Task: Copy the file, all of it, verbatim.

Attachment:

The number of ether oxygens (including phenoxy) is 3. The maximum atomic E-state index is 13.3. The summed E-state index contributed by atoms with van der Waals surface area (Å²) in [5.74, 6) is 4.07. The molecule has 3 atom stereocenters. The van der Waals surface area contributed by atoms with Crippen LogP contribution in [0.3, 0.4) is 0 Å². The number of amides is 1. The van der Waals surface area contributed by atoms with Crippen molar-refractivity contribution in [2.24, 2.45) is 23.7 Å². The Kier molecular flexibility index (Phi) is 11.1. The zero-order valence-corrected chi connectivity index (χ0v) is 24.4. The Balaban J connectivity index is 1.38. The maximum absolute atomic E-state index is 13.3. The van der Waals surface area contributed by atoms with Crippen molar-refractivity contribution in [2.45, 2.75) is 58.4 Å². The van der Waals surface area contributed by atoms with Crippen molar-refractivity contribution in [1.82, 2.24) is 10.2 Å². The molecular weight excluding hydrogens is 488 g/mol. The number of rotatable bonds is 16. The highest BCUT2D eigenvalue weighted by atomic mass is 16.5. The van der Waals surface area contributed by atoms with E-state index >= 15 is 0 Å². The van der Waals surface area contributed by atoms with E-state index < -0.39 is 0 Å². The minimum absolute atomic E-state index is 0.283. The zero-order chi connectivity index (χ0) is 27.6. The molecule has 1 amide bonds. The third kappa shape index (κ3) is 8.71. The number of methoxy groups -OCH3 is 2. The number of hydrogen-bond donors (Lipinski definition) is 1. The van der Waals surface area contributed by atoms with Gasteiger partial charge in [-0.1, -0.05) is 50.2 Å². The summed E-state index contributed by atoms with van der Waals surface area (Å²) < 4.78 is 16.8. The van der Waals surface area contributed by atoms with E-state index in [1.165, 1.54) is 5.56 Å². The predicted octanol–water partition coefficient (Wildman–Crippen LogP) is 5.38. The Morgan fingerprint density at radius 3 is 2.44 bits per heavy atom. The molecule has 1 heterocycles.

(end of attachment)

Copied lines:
The number of ether oxygens (including phenoxy) is 3. The maximum atomic E-state index is 13.3. The summed E-state index contributed by atoms with van der Waals surface area (Å²) in [5.74, 6) is 4.07. The molecule has 3 atom stereocenters. The van der Waals surface area contributed by atoms with Crippen LogP contribution in [0.3, 0.4) is 0 Å². The number of amides is 1. The van der Waals surface area contributed by atoms with Crippen molar-refractivity contribution in [2.24, 2.45) is 23.7 Å². The Kier molecular flexibility index (Phi) is 11.1. The zero-order valence-corrected chi connectivity index (χ0v) is 24.4. The Balaban J connectivity index is 1.38. The maximum absolute atomic E-state index is 13.3. The van der Waals surface area contributed by atoms with Crippen molar-refractivity contribution in [2.45, 2.75) is 58.4 Å². The van der Waals surface area contributed by atoms with Crippen molar-refractivity contribution in [1.82, 2.24) is 10.2 Å². The molecular weight excluding hydrogens is 488 g/mol. The number of rotatable bonds is 16. The highest BCUT2D eigenvalue weighted by atomic mass is 16.5. The van der Waals surface area contributed by atoms with E-state index >= 15 is 0 Å². The van der Waals surface area contributed by atoms with E-state index < -0.39 is 0 Å². The minimum absolute atomic E-state index is 0.283. The zero-order chi connectivity index (χ0) is 27.6. The molecule has 1 amide bonds. The third kappa shape index (κ3) is 8.71. The number of methoxy groups -OCH3 is 2. The number of hydrogen-bond donors (Lipinski definition) is 1. The van der Waals surface area contributed by atoms with Gasteiger partial charge in [-0.1, -0.05) is 50.2 Å². The summed E-state index contributed by atoms with van der Waals surface area (Å²) < 4.78 is 16.8. The van der Waals surface area contributed by atoms with E-state index in [1.165, 1.54) is 5.56 Å². The predicted octanol–water partition coefficient (Wildman–Crippen LogP) is 5.38. The Morgan fingerprint density at radius 3 is 2.44 bits per heavy atom. The molecule has 1 heterocycles.